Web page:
Although setting up computer networks has become easier in recent years, it is still advisable to get an IT professional in to configure the computer network due to possible pit falls.
Not Buying Business Grade Equipment
In order to run an efficient business network, all the computer equipment should be business grade. The operating systems for the computers and laptops need to be Windows Professional, Enterprise or Ultimate. Home versions of Microsoft Windows operating systems only support peer to peer networking, i.e. file sharing which means they cannot be joined to a server.
Another mistake small businesses tend to make is not using business grade routers. Businesses generally need the flexibility to gain access to external servers’ across technologies such as VPN (Virtual Private Networks) and RDP (Remote Desktop Protocol). QoS (Quality of Service), which prioritises network traffic, making a more efficient network, especially when using technology such as VoIP or VPN, is only available on business grade equipment and often required by SMEs.
Incorrect wiring of the Network
Incorrectly wiring an IT network can cause all sorts of connectivity issues. For a client/server network to work correctly, the computer equipment needs to be connected to the server either using cables or wirelessly. A common mistake is when both ends of an Ethernet cable are plugged into the same switch, creating a Network Storm, resulting in all the connections on the entire network to fail. In a standard client/server network this will prevent the affected computers from accessing the information on the server or the internet. Although this type of issue is easy to rectify, it is very difficult to locate.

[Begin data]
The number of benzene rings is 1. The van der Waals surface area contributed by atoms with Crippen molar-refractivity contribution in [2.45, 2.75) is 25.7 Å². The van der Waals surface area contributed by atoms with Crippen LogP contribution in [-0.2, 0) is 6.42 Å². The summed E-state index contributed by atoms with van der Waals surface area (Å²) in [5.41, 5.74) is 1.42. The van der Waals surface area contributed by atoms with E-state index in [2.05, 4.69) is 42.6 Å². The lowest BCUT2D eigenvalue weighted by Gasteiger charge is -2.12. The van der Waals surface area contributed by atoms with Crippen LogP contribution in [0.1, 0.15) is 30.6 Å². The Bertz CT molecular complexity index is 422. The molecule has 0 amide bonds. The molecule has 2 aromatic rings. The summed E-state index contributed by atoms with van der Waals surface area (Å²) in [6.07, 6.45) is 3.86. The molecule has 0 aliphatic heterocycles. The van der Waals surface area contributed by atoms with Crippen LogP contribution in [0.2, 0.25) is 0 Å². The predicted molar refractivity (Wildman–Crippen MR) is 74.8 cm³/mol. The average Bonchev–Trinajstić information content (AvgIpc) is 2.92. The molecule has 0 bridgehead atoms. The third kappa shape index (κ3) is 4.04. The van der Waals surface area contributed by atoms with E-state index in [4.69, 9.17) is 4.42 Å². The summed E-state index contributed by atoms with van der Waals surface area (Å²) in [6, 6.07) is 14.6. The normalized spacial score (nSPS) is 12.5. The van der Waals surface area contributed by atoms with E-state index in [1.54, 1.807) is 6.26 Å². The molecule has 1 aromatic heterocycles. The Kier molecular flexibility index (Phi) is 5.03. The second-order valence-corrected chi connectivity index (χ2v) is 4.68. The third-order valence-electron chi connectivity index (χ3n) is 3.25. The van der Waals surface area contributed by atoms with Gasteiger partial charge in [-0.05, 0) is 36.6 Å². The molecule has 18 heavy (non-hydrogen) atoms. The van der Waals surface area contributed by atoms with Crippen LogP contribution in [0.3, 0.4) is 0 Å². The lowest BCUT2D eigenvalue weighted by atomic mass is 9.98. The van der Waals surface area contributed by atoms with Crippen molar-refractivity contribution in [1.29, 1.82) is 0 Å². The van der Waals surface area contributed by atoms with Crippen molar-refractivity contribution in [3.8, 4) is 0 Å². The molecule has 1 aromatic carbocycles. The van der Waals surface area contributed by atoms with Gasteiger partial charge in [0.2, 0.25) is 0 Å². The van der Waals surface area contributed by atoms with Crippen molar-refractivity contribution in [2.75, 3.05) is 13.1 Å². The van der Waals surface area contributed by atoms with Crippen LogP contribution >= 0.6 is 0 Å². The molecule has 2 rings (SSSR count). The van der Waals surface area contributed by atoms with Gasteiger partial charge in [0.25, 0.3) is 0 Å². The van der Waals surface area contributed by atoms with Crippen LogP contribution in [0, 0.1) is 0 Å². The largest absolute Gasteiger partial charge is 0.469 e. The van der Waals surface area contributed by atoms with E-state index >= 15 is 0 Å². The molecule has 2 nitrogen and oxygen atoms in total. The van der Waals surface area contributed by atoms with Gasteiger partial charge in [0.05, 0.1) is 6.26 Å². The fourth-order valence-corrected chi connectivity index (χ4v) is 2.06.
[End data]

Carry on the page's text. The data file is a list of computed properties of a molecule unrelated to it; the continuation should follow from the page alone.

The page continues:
Another common problem found within existing wired infrastructures is network ports not connected from the patch panel to the switch, causing no network connectivity. This is a simple fix which is often overlooked. In the case of a wireless network, large offices often require multiple access points. These access points need to be positioned correctly for optimum network coverage, ensuring the entire office can access the wireless network.
A common problem which affects both home and business networks is the incorrect positioning of an ADSL router; by not plugging it in to the master socket can reduce internet speeds.
Incorrect Licensing of software
There are three main types of licensed software, retail, OEM (Original Equipment Manufacturer) and volume licensing. OEM software is used by computer suppliers, and supplied when purchasing new computer systems. These licenses are not transferable and can only be used on that specific computer. Retail licenses are purchased when software needs installing onto existing systems which are currently owned. However what a lot of people do not realise, is when they buy retail software, the license is only valid for a limited amount of installs; once this limit is reached additional licences will need to be purchased. Volume licensing is primarily used in the hosting environments or when a company purchases several copies of the same software.
Often in a business environment sensitive data is stored on a server, which often requires restricted access. Restricting access is managed using permissions, giving only specific users access to the data contained within these folders, therefore protecting its contents.